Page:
Contributions to Pakistan’s Space Program
There was not a man to be seen on the streets. It was the 7th of June 1962. People were glued to their radio sets and those who had them, their TVs. It was the eve of the launch of Rehbar-1, Pakistan’s first unmanned solid-fuel sounding rocket. It was about to take its initial space flight from the Sonmiani Terminal Launch. The young nation hadn’t had this much excitement for a while. And there was cause for excitement and pride, as they waited with bated breath. Then, came the announcement. The launch was successful. A vein of merriment and pride could be felt through the nation, and with good cause. The rocket was developed in a joint venture between PAF and NASA, with PAF’s team being led by Air Cdre Turowicz and Dr. Abdus Salam. In a period of 9 months, the Pakistani team, under the leadership of Air Cdre Turowicz and Dr. Abdus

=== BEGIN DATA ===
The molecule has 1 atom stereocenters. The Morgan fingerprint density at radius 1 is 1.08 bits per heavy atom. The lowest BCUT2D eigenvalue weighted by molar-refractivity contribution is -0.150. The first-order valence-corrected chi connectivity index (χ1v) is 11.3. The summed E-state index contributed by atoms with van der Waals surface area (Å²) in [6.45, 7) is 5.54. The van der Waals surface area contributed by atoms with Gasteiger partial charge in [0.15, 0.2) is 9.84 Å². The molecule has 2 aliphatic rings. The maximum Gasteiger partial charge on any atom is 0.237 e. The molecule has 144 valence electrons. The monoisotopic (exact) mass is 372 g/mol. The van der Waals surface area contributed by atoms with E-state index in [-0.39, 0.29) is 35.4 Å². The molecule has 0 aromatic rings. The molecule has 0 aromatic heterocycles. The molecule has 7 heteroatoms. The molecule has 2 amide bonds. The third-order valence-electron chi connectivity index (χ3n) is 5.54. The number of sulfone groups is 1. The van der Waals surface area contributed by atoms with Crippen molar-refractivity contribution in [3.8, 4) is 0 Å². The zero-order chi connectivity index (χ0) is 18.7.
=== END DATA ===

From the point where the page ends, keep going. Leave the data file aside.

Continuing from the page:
Salam, had trained in the US, procured equipment, selected the payloads, constructed the rocket range at Sonmiani, and launched its first rocket successfully. Pakistan had secured its distinction as the third country in Asia and the tenth in the world to conduct successful spaceflight. NASA and the organization, after observing the launch, publicly hailed the space flight program as the beginning of “a program of continuous cooperation in space research of mutual interest.” In 1966, Air Cdre Turowicz was appointed the Chief Scientist in Space and Upper Atmosphere Research Commission (SUPARCO), the national space agency of Pakistan. It was he and Dr. Abdus Salam who met with President Ayub Khan and convinced him about the significance of investing in a space program. The President in turn sent them to the US to further meet with NASA Officials. The confidence and tact that Turowicz displayed in these meetings with NASA were instrumental in persuading the Nixon administration to invest in Pakistan’s space program. Air Cdre Turowicz and Dr. Abdus Salam can be credited with the establishment of rocket fuel factories and rocket technology research institutes and labs in Pakistan. In 1967 after formal retirement from PAF, Turowicz was appointed head of SUPARCO by President Ayub Khan. Air Cdre Turowicz justified the decision by several accomplishments to his name. After his appointment, oversaw the rapid development of Pakistan’s own weather satellite, Rehbar – 2, conceiving and developing the design himself. The satellite was launched from Sonmiani Satellite Launch Centre, which Turowicz had recently upgraded, and carried a payload of 80 pounds. The Air Cdre also oversaw the development of a Launchpad Control System, a Flight-Test Control Command, and an entire division for System Engineering in SUPARCO. The Doppler Radar (Islamabad Mission Control Center) and Islamabad Ionosphere Station in Quaid e Azam University were also his endeavors. In the late 1970s, Air Cdre Turowicz dedicated his time to advance academic development space and aeronautical studies. He orchestrated the construction of an engineering institution in SUPARCO. Turowicz and his students would conduct research and publish research papers and articles on topics such as space exploration, ballistic missiles, and so on. It is safe to assume that without his contributions, Pakistan would not have achieved what it has achieved today in the field of Space and Missile technology. Air Cdre Turowicz, with his close friend, the enigmatic Dr. Abdus Salam, made a duo that the entire nation should be proud of, to this day. In recognition of his exceptional contributions at SUPARCO, he was awarded Sitarae- Quaid-e-Azam (1971), Sitara-e-Imtiaz, (1972), Abdus Salam Award in Aeronautical Engineering (1978), ICTP Award in Space Physics (1979).